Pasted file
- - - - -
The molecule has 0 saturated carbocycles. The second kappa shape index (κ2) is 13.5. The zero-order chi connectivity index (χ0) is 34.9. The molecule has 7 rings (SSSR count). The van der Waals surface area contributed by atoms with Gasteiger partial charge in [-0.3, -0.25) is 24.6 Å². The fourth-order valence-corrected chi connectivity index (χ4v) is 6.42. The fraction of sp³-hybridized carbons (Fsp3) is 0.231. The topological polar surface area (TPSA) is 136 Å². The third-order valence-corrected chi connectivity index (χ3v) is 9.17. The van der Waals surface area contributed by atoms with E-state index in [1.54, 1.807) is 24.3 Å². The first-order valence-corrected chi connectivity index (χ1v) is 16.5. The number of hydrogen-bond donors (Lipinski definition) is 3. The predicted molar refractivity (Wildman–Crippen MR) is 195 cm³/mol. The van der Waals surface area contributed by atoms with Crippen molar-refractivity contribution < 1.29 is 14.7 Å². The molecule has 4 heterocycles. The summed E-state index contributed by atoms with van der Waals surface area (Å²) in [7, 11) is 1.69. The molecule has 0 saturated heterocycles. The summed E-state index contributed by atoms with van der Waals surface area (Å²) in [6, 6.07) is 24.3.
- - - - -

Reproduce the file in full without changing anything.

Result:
The molecule has 0 saturated carbocycles. The second kappa shape index (κ2) is 13.5. The zero-order chi connectivity index (χ0) is 34.9. The molecule has 7 rings (SSSR count). The van der Waals surface area contributed by atoms with Gasteiger partial charge in [-0.3, -0.25) is 24.6 Å². The fourth-order valence-corrected chi connectivity index (χ4v) is 6.42. The fraction of sp³-hybridized carbons (Fsp3) is 0.231. The topological polar surface area (TPSA) is 136 Å². The third-order valence-corrected chi connectivity index (χ3v) is 9.17. The van der Waals surface area contributed by atoms with E-state index in [1.54, 1.807) is 24.3 Å². The first-order valence-corrected chi connectivity index (χ1v) is 16.5. The number of hydrogen-bond donors (Lipinski definition) is 3. The predicted molar refractivity (Wildman–Crippen MR) is 195 cm³/mol. The van der Waals surface area contributed by atoms with Crippen molar-refractivity contribution < 1.29 is 14.7 Å². The molecule has 4 heterocycles. The summed E-state index contributed by atoms with van der Waals surface area (Å²) in [7, 11) is 1.69. The molecule has 0 saturated heterocycles. The summed E-state index contributed by atoms with van der Waals surface area (Å²) in [6, 6.07) is 24.3.